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College Costs More Than Ever, But Can You Afford To Skip It? Consider These 5 Things

Chris Neal
Kansas News Service
Washburn University students attend a lecture.

Life is expensive. Rent, health care, raising a family, saving for retirement — it adds up. But so does college debt. In fact, the cost of college shot up many times faster than typical U.S. earnings in recent decades.

So, what to do after high school? Here’s what you need to know.

College is your best bet for higher earnings long-term.

Only three in 10 people who stop at a high school diploma will manage to land what Georgetown University researchers term “good jobs” — jobs that will earn you at least $35,000 in your mid-20s through early 40s, and at least $45,000 after middle age.

And the bulk of those “good jobs” for people with a high school diploma alone go to men.

“If you’re a young woman,” says Georgetown economist Nicole Smith, “there are very, very few opportunities for you.”

On the whole, bachelor’s degrees bring home bigger paychecks than two-year programs. Take a peek:

Not all four-year degrees offer clear-cut paths to great paychecks.

In today’s era of college debt, it’s worth knowing not just what you’ll pay for college, but what you’ll earn. Nearly a third of U.S. adults have bachelor’s degrees nowadays. That means the letters “B.A.” or “B.S.” on your resume don’t carry the same weight they did back when those distinctions were rare.

Georgetown’s interactive college majors tool shows you incomes nationally or by state. The average arts major in Kansas earns $42,000. A bachelor’s in psychology, social work or education will earn you about the same. Majors like health, communications and biology land in the $50,000 range. Math, computers, architecture and engineering reach the $80,000 range.

The cost of your degree can vary a lot — even at public, in-state universities.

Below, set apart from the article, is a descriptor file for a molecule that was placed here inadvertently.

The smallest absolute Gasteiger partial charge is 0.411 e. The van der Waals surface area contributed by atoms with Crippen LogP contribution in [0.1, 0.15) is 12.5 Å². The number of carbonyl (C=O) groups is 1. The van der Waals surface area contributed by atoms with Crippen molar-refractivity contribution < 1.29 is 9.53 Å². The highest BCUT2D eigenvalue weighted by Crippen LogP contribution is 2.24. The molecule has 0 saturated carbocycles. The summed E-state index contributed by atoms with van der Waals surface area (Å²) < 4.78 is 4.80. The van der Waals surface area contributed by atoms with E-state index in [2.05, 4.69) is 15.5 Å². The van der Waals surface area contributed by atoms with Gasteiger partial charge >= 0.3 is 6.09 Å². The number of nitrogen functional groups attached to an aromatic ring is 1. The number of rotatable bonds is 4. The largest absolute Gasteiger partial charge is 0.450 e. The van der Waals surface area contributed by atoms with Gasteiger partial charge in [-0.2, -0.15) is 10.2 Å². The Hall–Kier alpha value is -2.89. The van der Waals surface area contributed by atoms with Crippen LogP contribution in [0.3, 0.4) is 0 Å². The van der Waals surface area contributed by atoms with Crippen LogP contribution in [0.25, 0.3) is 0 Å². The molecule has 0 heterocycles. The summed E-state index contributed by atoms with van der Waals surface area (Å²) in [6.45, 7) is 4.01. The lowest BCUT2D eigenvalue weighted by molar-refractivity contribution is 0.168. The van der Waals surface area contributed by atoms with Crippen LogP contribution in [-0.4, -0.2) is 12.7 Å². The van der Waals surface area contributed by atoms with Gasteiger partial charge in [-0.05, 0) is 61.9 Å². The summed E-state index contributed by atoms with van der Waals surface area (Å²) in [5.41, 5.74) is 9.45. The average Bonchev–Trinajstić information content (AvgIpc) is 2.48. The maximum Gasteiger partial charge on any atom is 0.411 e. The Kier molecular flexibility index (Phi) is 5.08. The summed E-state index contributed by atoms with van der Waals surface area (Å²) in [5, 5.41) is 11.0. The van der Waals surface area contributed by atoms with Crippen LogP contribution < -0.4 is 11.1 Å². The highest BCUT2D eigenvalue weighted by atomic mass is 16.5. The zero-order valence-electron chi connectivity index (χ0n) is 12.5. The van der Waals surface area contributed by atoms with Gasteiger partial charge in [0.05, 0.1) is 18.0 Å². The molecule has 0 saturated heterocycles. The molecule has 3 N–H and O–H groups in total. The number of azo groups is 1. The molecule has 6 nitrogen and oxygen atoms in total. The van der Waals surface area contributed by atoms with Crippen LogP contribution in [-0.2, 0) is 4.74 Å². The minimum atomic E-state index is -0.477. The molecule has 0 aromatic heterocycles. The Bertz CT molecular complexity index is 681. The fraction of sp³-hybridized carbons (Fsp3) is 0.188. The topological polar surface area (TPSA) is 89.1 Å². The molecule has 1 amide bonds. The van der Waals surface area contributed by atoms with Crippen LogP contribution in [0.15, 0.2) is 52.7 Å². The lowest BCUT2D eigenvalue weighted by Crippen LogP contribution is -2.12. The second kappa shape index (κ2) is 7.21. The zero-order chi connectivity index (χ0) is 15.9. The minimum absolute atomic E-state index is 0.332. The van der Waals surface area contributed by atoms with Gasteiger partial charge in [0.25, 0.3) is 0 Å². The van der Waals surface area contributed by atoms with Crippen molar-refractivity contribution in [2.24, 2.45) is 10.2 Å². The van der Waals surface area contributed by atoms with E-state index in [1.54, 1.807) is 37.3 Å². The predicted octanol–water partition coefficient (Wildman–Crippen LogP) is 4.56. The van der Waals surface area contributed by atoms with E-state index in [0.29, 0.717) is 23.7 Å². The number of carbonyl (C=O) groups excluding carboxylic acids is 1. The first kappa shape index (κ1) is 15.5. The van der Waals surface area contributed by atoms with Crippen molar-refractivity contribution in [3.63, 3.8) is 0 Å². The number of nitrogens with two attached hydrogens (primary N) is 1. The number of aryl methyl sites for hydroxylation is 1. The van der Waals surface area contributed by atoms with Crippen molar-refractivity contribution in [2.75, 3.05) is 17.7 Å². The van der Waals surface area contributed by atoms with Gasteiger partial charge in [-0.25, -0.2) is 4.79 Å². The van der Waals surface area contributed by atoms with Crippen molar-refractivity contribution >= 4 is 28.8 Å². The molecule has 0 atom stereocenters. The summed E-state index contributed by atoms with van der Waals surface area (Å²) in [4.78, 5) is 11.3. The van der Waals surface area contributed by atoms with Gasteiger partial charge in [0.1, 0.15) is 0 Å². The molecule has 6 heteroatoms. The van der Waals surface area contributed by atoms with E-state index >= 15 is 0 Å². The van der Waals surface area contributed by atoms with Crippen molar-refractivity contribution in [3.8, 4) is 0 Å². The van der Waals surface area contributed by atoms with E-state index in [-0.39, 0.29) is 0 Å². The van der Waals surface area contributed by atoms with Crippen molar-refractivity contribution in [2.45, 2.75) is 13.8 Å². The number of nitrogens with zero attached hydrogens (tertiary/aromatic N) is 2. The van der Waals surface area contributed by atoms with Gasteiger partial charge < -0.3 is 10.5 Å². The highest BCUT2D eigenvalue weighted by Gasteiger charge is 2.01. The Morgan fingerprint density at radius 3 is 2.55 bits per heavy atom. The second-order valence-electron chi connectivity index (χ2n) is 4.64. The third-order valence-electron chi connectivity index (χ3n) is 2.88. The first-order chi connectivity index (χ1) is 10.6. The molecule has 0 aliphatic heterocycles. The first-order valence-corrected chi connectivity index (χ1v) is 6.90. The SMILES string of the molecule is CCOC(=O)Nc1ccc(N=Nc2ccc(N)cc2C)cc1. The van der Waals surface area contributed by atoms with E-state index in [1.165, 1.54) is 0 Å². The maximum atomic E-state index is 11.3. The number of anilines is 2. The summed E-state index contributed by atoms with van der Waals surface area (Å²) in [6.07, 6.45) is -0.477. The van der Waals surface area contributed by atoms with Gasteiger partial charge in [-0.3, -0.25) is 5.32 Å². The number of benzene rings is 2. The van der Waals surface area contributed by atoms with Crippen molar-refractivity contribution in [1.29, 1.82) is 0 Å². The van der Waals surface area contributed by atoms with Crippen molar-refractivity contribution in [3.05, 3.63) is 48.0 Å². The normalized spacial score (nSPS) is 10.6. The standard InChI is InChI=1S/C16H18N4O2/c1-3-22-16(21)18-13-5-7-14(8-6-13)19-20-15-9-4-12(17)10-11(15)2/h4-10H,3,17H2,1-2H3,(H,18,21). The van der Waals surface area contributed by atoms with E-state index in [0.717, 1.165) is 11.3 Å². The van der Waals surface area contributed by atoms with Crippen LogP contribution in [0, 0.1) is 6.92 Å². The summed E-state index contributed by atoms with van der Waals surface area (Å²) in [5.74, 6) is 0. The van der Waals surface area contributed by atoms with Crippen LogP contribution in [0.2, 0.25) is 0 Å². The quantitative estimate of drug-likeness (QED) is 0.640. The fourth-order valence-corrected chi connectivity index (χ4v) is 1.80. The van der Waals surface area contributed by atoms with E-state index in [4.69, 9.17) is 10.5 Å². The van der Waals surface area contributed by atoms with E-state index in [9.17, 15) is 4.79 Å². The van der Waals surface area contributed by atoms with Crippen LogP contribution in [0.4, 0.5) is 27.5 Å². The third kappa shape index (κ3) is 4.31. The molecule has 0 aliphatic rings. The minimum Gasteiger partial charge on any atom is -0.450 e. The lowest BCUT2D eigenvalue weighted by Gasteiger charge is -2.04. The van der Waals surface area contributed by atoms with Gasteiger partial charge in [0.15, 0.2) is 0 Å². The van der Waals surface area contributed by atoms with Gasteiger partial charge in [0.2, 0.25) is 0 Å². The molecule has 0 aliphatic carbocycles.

Use Kansas DegreeStats to compare costs and outcomes of specific degrees at in-state public two and four-year colleges. A quick search for aerospace engineering, for example, indicates that degree costs $20,000 more at the University of Kansas than Wichita State. Yet a degree from either school will set you up for the same sort of pay five years after graduation. It also reveals how much students tend to receive in scholarships and other helpful information.

To save on a four-year degree, you could start at a community college then transfer. But be sure to check which credits will transfer, so you don’t end up losing time and money.

Consider community and technical colleges for a faster, cheaper path that sometimes comes with a bigger payoff than four-year education.

Among the hundreds of degrees available at public two and four-year colleges in Kansas, the one that pays the best five years after graduation is an associate’s degree, not a bachelor’s: this electrical lineman program.

Credit Chris Neal
A Washburn Tech electrical student connects wires to a switchboard.

Nationally, Georgetown says two-year grads with science, technology, engineering — or STEM — degrees earn an average of $60,000 and those with two-year health degrees earn $52,000. Even some shorter credentials in STEM, for example, can pay better than many bachelor’s degrees.

This is Part Two in our series on college and careers. Here are the rest: Part One on the advent of the college economy, Part Three on Kansas' tech college boom, Part Four on free dual credit classes for high schoolers, Part Five on state investment in engineering education, Part Six on college major tips, Part Seven on "degree inflation," Part Eight on the lack of access to four-year college in southwest Kansas, and Part Nine on transferring from community college to university.

Celia Llopis-Jepsen is a reporter for the Kansas News Service, a collaboration of KCUR, Kansas Public Radio, KMUW and High Plains Public Radio covering health, education and politics. You can reach her on Twitter @Celia_LJ.

Kansas News Service stories and photos may be republished at no cost with proper attribution and a link to ksnewsservice.org. This story was produced with support from the Education Writers Association reporting fellowship program.

I'm the creator of the environmental podcast Up From Dust. I write about how the world is transforming around us, from topsoil loss and invasive species to climate change. My goal is to explain why these stories matter to Kansas, and to report on the farmers, ranchers, scientists and other engaged people working to make Kansas more resilient. Email me at celia@kcur.org.
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